Almost every part of Ireland has at least one Holy Well, places usually associated with local saints with water believed by many to have healing properties. There are over 3000 of them.
Some wells are still tended to carefully by local people, with flowers and nice planting surrounding them, some have statues close by and have had access improved with steps or cleared pathways. Others are hidden away and overgrown, but locals will be able to direct you to them.
Ancient Customs, New Beliefs
The pre-Christian belief, that drinking from or bathing in the water associated with gods or goddesses would confer gifts of wisdom or healing, meld almost seamlessly with the Christian belief of healing bestowed by saints.
With the coming of Christianity to Ireland the old pagan wells, rather than being abandoned, were gradually given new significance in line with new beliefs, probably with the support of pragmatic missionaries.
Church authorities today are not generally supportive of the devotion shown to local wells but in spite of this an annual mass is still said at a number of them.
There is still a belief in many places that the water from a holy well will keep a person healthy, with some people traveling regularly to fill bottles with the water. If you look closely at the picture above you’ll see that a little metal cup has been thoughtfully provided for visitors. The reality is that the water is often contaminated and should be drunk with great care, if at all.
Rags and Other Offerings
The wells are particularly important in the culture of Ireland’s nomadic travelling community, who regularly revisit the same wells year after year and leave votive offerings at them.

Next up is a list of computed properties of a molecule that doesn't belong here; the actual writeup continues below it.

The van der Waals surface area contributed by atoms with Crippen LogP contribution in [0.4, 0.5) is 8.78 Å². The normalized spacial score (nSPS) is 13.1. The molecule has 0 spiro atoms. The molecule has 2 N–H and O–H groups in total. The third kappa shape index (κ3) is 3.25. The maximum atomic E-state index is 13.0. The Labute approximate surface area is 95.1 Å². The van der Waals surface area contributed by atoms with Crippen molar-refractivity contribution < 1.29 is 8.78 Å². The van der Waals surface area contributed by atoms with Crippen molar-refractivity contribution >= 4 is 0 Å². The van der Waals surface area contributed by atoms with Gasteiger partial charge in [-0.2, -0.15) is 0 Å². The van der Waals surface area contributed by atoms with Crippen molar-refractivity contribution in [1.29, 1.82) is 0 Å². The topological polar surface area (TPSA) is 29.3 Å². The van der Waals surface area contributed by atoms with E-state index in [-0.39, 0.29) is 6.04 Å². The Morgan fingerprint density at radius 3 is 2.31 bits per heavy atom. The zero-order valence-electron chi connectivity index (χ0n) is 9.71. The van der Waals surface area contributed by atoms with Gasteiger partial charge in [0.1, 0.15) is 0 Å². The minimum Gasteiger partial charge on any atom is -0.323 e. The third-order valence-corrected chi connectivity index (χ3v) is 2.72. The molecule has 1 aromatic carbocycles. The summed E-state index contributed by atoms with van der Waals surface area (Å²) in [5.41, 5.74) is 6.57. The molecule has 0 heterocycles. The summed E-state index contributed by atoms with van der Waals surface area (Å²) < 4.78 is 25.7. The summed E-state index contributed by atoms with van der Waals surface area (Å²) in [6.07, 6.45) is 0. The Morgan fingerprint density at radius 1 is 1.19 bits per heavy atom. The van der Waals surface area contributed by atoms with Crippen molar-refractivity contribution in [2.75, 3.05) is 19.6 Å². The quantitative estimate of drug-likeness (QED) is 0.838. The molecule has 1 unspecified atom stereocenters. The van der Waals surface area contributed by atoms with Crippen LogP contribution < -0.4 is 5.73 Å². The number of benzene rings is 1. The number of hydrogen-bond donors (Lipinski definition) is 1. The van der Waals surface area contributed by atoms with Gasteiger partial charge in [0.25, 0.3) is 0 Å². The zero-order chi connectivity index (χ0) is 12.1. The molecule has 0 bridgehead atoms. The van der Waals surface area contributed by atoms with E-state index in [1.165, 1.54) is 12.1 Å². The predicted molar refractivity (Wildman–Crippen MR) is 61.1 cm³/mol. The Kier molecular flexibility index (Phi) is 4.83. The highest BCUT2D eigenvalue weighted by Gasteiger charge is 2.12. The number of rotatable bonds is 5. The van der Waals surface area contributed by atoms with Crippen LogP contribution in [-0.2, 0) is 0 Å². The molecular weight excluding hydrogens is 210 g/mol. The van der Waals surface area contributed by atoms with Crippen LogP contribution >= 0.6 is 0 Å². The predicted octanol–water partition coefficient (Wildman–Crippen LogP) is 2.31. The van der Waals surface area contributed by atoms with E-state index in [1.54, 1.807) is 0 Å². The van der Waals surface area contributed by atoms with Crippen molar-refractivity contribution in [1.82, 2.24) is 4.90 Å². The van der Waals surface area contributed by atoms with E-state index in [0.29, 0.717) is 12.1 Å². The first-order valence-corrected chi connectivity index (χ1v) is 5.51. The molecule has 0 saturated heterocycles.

Quite a few wells have trees, stones or statues close to them to which meaning or power is also attributed. Almost all rag trees are in the vicinity of a well.
Some wells are given particular reverence and the visible signs of this can be quite startling.
At St Brigid’s Well in Liscannor, inside a small tunnel leading to the well itself, the walls are completely covered with pictures, pieces of clothing, toys, even dog collars left by those who believe that St Brigid will effect a cure or keep a loved one safe.
While this well is tended to by local nuns and greatly loved locally, the story of St Brigid is a classic of the pagan-to-Christian trend.
Practically every story told about St Brigid existed prior to the coming of Christianity and pertained to the pagan Celtic goddess Brigit, daughter of Dagda, one of the mythical Tuatha Dé Danann.
There are at least 15 other St Brigid’s Wells in Ireland and it is certain that most of them pre-date St Brigid.
Wells and Place Names
Many have given their name to the local town or area. Sometimes the connection isn’t hard to figure out: Holywell and Johnswell are pretty obvoius
Other places incorporate the Irish word for well, which is ‘tobair’, which usually appears as ‘tuber’, ‘tubber’ or just ‘tub’ in the English version of the name. The many places around Ireland that are simply called Tubber, and others with name like Tubbercurry or Ballintober, will certainly have wells.
Sometimes a place name can tell us quite a bit about its well, such as who the well was dedicated to and a description of its surroundings. So Clontubrid means ‘the meadow of Brigid’s well‘ and Cooltubrid ‘the wood of Brigid’s well‘.
Finding Holy Wells
There are so many of these in almost every county in Ireland that you are almost certain to come across a signpost leading to one on your travels.
Someone has taken the trouble to create a long but far from exhaustive list, which you can use if you are really dedicated to seeing as many as you can!